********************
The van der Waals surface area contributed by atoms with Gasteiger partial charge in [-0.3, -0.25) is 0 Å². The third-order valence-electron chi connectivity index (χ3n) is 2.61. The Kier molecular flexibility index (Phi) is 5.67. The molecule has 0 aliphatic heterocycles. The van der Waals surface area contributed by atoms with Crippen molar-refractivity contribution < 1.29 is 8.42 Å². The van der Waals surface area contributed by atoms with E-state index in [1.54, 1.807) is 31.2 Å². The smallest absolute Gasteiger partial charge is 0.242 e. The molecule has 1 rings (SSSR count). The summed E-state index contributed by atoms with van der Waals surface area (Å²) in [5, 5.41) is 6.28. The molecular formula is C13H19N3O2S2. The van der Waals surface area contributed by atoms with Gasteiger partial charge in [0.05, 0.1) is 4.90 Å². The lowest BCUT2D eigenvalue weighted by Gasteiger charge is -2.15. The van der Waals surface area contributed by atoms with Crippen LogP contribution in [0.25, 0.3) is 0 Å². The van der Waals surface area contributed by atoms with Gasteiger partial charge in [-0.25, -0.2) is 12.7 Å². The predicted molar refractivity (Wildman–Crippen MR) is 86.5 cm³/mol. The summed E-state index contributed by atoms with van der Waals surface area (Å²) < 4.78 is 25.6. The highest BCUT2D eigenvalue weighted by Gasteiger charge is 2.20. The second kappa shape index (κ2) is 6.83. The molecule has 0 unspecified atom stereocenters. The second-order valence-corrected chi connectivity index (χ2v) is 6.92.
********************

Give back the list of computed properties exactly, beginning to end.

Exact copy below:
The van der Waals surface area contributed by atoms with Gasteiger partial charge in [-0.3, -0.25) is 0 Å². The third-order valence-electron chi connectivity index (χ3n) is 2.61. The Kier molecular flexibility index (Phi) is 5.67. The molecule has 0 aliphatic heterocycles. The van der Waals surface area contributed by atoms with Crippen molar-refractivity contribution < 1.29 is 8.42 Å². The van der Waals surface area contributed by atoms with E-state index in [1.54, 1.807) is 31.2 Å². The smallest absolute Gasteiger partial charge is 0.242 e. The molecule has 1 rings (SSSR count). The summed E-state index contributed by atoms with van der Waals surface area (Å²) in [5, 5.41) is 6.28. The molecular formula is C13H19N3O2S2. The van der Waals surface area contributed by atoms with Gasteiger partial charge in [0.05, 0.1) is 4.90 Å². The lowest BCUT2D eigenvalue weighted by Gasteiger charge is -2.15. The van der Waals surface area contributed by atoms with Crippen LogP contribution in [0.25, 0.3) is 0 Å². The van der Waals surface area contributed by atoms with Gasteiger partial charge in [-0.25, -0.2) is 12.7 Å². The predicted molar refractivity (Wildman–Crippen MR) is 86.5 cm³/mol. The summed E-state index contributed by atoms with van der Waals surface area (Å²) < 4.78 is 25.6. The highest BCUT2D eigenvalue weighted by Gasteiger charge is 2.20. The second kappa shape index (κ2) is 6.83. The molecule has 0 unspecified atom stereocenters. The second-order valence-corrected chi connectivity index (χ2v) is 6.92.